Eragon Prologue: A Scent that Would Change The World

Hoo, boy.

When I started this blog, I knew right away that one of the books I wanted to read for it was Eragon. I loved this book when I was fourteen, but I’m aware of all the terrible reviews it’s gotten. The main character has been called a sociopath, the overall story is said to be Star Wars with dragons, the writing’s been called proof that Paolini has access to a thesaurus. Now, it’s time for me to go back and see if any of that is true.

But before we go any further, let’s get the Star Wars thing out of the way right now. The first Star Wars movie (A New Hope)  follows a classic monomyth structure. This is where a lot of familiar storytelling devices come from: the call to adventure, the wise old man, the first failure. The protagonist succeeds and fails, and finally wins the day and learns a lesson.

Eragon, inasmuch as I remember, follows the same monomyth structure. It’s not necessarily that it’s a rip-off of Star Wars, but that it follows the same story structure that has existed…probably for as long as stories have. Can you really blame a fifteen-year-old novelist, in his first book, for using a tried and true formula?

Well, yes, I suppose you could.

Enough of that, let’s jump right in!

“Wind howled through the night, carrying a scent that would change the world.”

Oh my God.

That’s the first line of this series.

That’s the first line.

If I spotted this in a bookstore today, picked it up, and read the first sentence, I would have slammed it shut so fast. I have a terrible feeling that the awful, corny sentence I just read is going to set the tone for the rest of this book.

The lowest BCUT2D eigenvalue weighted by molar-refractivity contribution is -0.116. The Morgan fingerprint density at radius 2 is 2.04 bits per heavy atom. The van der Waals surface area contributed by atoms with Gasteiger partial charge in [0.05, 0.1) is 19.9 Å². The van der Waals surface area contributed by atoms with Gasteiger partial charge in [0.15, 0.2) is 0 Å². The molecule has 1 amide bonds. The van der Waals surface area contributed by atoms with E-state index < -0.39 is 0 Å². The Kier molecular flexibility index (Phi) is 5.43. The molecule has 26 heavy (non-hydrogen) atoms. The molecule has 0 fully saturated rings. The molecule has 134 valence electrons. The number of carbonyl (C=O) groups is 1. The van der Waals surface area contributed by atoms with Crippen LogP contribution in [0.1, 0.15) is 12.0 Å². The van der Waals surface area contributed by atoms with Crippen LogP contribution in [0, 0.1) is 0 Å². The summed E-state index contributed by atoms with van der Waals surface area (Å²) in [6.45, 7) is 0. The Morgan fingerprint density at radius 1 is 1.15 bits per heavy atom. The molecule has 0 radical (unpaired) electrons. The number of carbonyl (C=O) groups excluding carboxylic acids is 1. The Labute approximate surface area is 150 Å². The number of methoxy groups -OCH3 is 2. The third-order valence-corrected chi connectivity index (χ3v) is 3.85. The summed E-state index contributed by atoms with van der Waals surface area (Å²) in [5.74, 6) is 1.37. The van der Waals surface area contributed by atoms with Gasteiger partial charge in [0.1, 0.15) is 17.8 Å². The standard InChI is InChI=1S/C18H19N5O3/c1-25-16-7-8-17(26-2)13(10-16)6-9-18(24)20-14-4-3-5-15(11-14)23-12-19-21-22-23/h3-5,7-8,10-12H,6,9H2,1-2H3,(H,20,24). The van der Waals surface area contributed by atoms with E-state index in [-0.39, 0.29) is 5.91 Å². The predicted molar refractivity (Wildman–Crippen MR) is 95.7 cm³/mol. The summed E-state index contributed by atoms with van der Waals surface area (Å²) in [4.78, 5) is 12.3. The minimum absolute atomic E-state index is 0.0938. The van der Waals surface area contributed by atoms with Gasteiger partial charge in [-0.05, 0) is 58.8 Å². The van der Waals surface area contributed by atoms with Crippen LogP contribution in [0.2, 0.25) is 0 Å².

But I loved this book as a kid. And it was really popular! There’s gotta be a reason why so many people enjoyed it! It can’t be all bad, right?


The prologue follows a “raven-haired” (groan) woman who is clearly on a mission, but we don’t know what that mission is. The first time I read this book, I was totally confused, and had no idea what was happening. Because I was an idiot, I took that as a good thing.

My reasoning was this:

1. The Similarillion is a great book.
2. I had no goddamn clue was was going on in The Silmarillion.
3. Therefore, if I didn’t understand what was happening in the long fantasy novel, and it had a lot of made-up words, it was good.

Now I know the opposite to be true. Confusing your audience is a good way to lose them pretty quickly. Case in point: I never actually read past the first chapter of The Silmaraillion.

Paolini tells us about a “Shade” and “Urgals” chasing our dark-haired beauty, without really explaining what they are. We can figure out that Urgals are just another flavor of orc, and a Shade is some kind of magician, presumably an evil one. I guess I can see why you’d want to use different terms than the norm when writing a book like this, but a rose by any other name still smells.

Anyway, the beautiful woman gets captured, but teleports a blue stone far away from her location. Anyway, the hero will eventually save her and–

They were right. They were right all along. This is just Star Wars.

No…I have to hold out hope. I have to believe that this isn’t just a a rip-off of a better, more beloved franchise. It’s just the monomyth structure! It’s just the monomyth structure!

Maybe if I say it enough, I’ll convince myself that it’s true.

It’s just the monomyth structure, it’s just the monomyth structure, it’s just the monomyth structure…

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